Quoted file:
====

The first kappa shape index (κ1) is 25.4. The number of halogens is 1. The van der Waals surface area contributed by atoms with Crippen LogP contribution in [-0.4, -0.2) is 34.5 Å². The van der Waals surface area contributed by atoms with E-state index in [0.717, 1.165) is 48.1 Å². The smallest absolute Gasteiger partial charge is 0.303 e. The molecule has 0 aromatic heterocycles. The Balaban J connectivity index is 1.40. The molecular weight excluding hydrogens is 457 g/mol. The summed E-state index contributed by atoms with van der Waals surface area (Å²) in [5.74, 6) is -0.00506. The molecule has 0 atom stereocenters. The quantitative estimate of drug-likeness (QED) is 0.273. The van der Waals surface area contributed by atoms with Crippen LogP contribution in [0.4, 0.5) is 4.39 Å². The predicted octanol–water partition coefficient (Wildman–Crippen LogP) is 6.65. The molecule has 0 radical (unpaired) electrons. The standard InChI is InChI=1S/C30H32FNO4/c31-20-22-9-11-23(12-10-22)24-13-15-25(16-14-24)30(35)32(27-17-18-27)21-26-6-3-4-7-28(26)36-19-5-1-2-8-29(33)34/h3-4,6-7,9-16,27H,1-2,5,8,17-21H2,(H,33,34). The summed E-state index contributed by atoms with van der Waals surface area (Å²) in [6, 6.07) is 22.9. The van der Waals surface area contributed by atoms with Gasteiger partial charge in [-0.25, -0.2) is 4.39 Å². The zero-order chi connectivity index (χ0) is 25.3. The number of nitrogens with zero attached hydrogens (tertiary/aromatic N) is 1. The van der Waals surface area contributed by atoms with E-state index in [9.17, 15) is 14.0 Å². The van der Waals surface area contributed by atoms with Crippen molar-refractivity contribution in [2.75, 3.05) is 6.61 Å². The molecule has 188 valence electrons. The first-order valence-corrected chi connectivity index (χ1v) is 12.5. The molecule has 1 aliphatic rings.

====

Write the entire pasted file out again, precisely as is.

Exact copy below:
The first kappa shape index (κ1) is 25.4. The number of halogens is 1. The van der Waals surface area contributed by atoms with Crippen LogP contribution in [-0.4, -0.2) is 34.5 Å². The van der Waals surface area contributed by atoms with E-state index in [0.717, 1.165) is 48.1 Å². The smallest absolute Gasteiger partial charge is 0.303 e. The molecule has 0 aromatic heterocycles. The Balaban J connectivity index is 1.40. The molecular weight excluding hydrogens is 457 g/mol. The summed E-state index contributed by atoms with van der Waals surface area (Å²) in [5.74, 6) is -0.00506. The molecule has 0 atom stereocenters. The quantitative estimate of drug-likeness (QED) is 0.273. The van der Waals surface area contributed by atoms with Crippen LogP contribution in [0.4, 0.5) is 4.39 Å². The predicted octanol–water partition coefficient (Wildman–Crippen LogP) is 6.65. The molecule has 0 radical (unpaired) electrons. The standard InChI is InChI=1S/C30H32FNO4/c31-20-22-9-11-23(12-10-22)24-13-15-25(16-14-24)30(35)32(27-17-18-27)21-26-6-3-4-7-28(26)36-19-5-1-2-8-29(33)34/h3-4,6-7,9-16,27H,1-2,5,8,17-21H2,(H,33,34). The summed E-state index contributed by atoms with van der Waals surface area (Å²) in [6, 6.07) is 22.9. The van der Waals surface area contributed by atoms with Gasteiger partial charge in [-0.25, -0.2) is 4.39 Å². The zero-order chi connectivity index (χ0) is 25.3. The number of nitrogens with zero attached hydrogens (tertiary/aromatic N) is 1. The van der Waals surface area contributed by atoms with E-state index in [9.17, 15) is 14.0 Å². The van der Waals surface area contributed by atoms with Crippen molar-refractivity contribution in [2.75, 3.05) is 6.61 Å². The molecule has 188 valence electrons. The first-order valence-corrected chi connectivity index (χ1v) is 12.5. The molecule has 1 aliphatic rings.